Arizona Puppy Raiser Shapes Future Service Dogs

By  Stina Sieg
Published: Wednesday, November 8, 2017 - 7:48am
Updated: Thursday, November 9, 2017 - 10:31am

The Winkler family has been raising service dog puppies since 2009 for Canine Companions for Independence. Left is Kodiak, their fifth, and Mochi, their sixth.
(Photo by Stina Sieg - KJZZ)

Over the last few years, Linda Winkler has had many conversations with many dogs. Such is the life of a volunteer puppy raiser.

“You’re going to be a forever friend,” she said, almost whispering as she looked into the big brown eyes of a Golden Retriever/Labrador mix. “You’re going to give loves. You’re going to make someone feel safe. You know how to do that, because you’re such a good boy.”

The good boy is Kodiak, the fifth puppy Linda and her family have raised since 2009. He’s now a handsome 23-month-old with floppy ears and cream-colored fur, and the knowledge of countless commands that Linda taught him using kibble.

Before Kodiak, there was Janelle and Marabel, Trixie and Tiffany, all of which Linda and her family got when they were about 8 weeks old. After about a year-and-a-half of training and paying for their food and vet care, the Winkler family let them go.

Winkler said they keep getting the same question from people.

“How can you give them up?” she said.

And she keeps having the same answer.

“How can we not?” she replied.

These are not just good dogs. They are so good, in fact, that Winkler’s Chandler home is full of white carpets and breakable figurines.

These dogs can be a godsend to the people they’re carefully paired with by the nonprofit Canine Companions for Independence (CCI).

Dogs who graduate are carefully placed with someone who could benefit from their skills, people like Daniel Guillou, here with his 7-year-old dog Narha.
(Photo by Stina Sieg - KJZZ)

Watch any CCI promotional video and you’ll see smiling people, many in wheelchairs, grateful to have a four-legged friend to keep them company, and often open doors and pick up things dropped on the floor. These dogs can become hearing or therapy animals, along with so many other possibilities.

They offer the kind of help and camaraderie Winkler thinks her sister, who was born with cerebral palsy, would have loved.

“If I could have given her one of these dogs, I would have done it in a heartbeat,” Winkler said.

But her sister never got that chance. She died nearly 20 years ago.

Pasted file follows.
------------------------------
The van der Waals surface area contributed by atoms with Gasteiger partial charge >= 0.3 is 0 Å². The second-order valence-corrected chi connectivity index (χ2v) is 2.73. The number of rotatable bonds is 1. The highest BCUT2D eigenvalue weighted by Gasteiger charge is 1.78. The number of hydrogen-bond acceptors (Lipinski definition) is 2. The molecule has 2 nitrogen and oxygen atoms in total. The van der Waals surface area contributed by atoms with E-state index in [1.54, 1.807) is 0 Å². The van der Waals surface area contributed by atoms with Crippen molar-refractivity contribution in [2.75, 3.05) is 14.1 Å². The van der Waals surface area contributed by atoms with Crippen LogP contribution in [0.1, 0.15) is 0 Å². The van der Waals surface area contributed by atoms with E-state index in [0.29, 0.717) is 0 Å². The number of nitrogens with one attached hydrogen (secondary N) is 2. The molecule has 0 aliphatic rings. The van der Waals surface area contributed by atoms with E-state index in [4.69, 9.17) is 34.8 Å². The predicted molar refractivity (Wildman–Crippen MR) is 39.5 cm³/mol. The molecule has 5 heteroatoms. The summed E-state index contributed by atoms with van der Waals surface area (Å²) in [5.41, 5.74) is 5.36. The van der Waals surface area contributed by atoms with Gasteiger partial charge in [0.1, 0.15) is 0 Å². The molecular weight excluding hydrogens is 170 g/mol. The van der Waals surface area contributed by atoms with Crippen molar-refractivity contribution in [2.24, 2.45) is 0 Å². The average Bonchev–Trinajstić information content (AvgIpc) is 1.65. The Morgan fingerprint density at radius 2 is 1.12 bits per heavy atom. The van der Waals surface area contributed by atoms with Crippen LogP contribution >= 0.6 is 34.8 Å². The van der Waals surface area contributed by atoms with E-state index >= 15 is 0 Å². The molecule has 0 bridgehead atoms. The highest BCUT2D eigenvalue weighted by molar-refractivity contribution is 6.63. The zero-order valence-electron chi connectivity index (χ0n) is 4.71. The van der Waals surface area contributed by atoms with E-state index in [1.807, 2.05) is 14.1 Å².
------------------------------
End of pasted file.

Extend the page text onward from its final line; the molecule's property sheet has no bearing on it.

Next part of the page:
“So, I do what I can, for someone else,” Winkler said.

She does that by raising dog after dog, with no plans to stop. Winkler’s even got her next puppy already in the house. Six-month-old Mochi is actually Kodiak’s little sister. Winkler raised their mom, Marabel, too.

After living with volunteer puppy raisers for about 18 months, dogs go on to "college" at one of six CCI training centers across the country. About half the dogs graduate.
(Photo by Stina Sieg - KJZZ)

Many of the CCI’s puppy raisers are as prolific as Winkler, some even more so, and that’s a big part of how the nonprofit has been able to place more than 5,000 dogs since 1975 – with each one given away for free. Private donations and some grants help, too. But the puppy raisers are such a big part of this that one CCI manager calls them “angels.”

A few days after that conversation with Winkler, some of those angels were gathered in Oceanside, California, to drop their dogs off at one of the six training centers across the country.

It’s clear some of the pooches were overwhelmed.

“I cannot believe she’s acting this way,” said a smiling older woman, pulling along a squirming, golden-haired dog. “Too bizarre.”

But for the most part, it was the humans who weren’t doing so well.

One guy, holding the leash for a young black female, said he was trying to be strong for his dog, Lori.

Becky Hein, puppy program manager for Canine Companions for Independence in the Southwest Region, explain what happens to dog that don't graduate.

“But I’ve got my sunglasses on,” he said. “That’s to hide the tears, so no one can see.”

Linda Winkler was there too, after driving since 3 a.m. with her husband and grown daughter – and Kodiak, of course. She looked sad, and Kodiak seemed a little stressed.

The women at the registration table kindly joked that they shouldn’t ask her how she’s doing.

“I know,” Winkler said. “It’s a rough day. I’ve been crying for a couple days now.”

That’s because Kodiak is about to leave Winkler to embark on his six final months of training – training so rigorous and specialized that only about half of the dogs graduate.

But when it was time to finally hand over Kodiak’s leash to a CCI employee, there were no tears from Winkler. Just a proud, sad smile.

“I love you!” she said to dog that was never really hers – but always kind of will be. “You’re going to do great! You’re going to do great, you big, handsome guy!”

As Kodiak was led away to his kennel, he didn’t look back. But Winkler seemed at peace. She knows she’ll see Kodiak again. Hopefully, it will be at graduation, with a new owner who needs him – and loves him just as much as she does.

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